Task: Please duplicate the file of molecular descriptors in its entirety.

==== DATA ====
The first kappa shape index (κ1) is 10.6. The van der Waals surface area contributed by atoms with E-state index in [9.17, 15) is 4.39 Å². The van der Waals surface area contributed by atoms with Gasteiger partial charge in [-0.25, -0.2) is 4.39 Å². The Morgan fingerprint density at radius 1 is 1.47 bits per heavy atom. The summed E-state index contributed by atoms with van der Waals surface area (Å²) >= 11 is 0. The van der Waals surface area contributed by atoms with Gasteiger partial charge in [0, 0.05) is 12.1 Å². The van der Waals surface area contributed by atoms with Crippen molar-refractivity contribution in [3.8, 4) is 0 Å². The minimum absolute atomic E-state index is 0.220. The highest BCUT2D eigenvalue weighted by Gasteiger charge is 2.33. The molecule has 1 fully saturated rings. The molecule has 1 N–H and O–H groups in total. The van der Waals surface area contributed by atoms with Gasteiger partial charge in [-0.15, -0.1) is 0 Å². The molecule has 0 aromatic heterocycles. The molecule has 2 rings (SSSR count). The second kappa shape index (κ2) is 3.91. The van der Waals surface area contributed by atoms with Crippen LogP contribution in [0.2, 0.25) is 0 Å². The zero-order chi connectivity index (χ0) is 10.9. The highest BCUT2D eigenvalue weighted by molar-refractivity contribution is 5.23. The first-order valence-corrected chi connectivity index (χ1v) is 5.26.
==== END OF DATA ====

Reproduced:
The first kappa shape index (κ1) is 10.6. The van der Waals surface area contributed by atoms with E-state index in [9.17, 15) is 4.39 Å². The van der Waals surface area contributed by atoms with Gasteiger partial charge in [-0.25, -0.2) is 4.39 Å². The Morgan fingerprint density at radius 1 is 1.47 bits per heavy atom. The summed E-state index contributed by atoms with van der Waals surface area (Å²) >= 11 is 0. The van der Waals surface area contributed by atoms with Gasteiger partial charge in [0, 0.05) is 12.1 Å². The van der Waals surface area contributed by atoms with Crippen molar-refractivity contribution in [3.8, 4) is 0 Å². The minimum absolute atomic E-state index is 0.220. The highest BCUT2D eigenvalue weighted by Gasteiger charge is 2.33. The molecule has 1 fully saturated rings. The molecule has 1 N–H and O–H groups in total. The van der Waals surface area contributed by atoms with Gasteiger partial charge in [-0.15, -0.1) is 0 Å². The molecule has 0 aromatic heterocycles. The molecule has 2 rings (SSSR count). The second kappa shape index (κ2) is 3.91. The van der Waals surface area contributed by atoms with Crippen LogP contribution in [0.2, 0.25) is 0 Å². The zero-order chi connectivity index (χ0) is 10.9. The highest BCUT2D eigenvalue weighted by molar-refractivity contribution is 5.23. The first-order valence-corrected chi connectivity index (χ1v) is 5.26.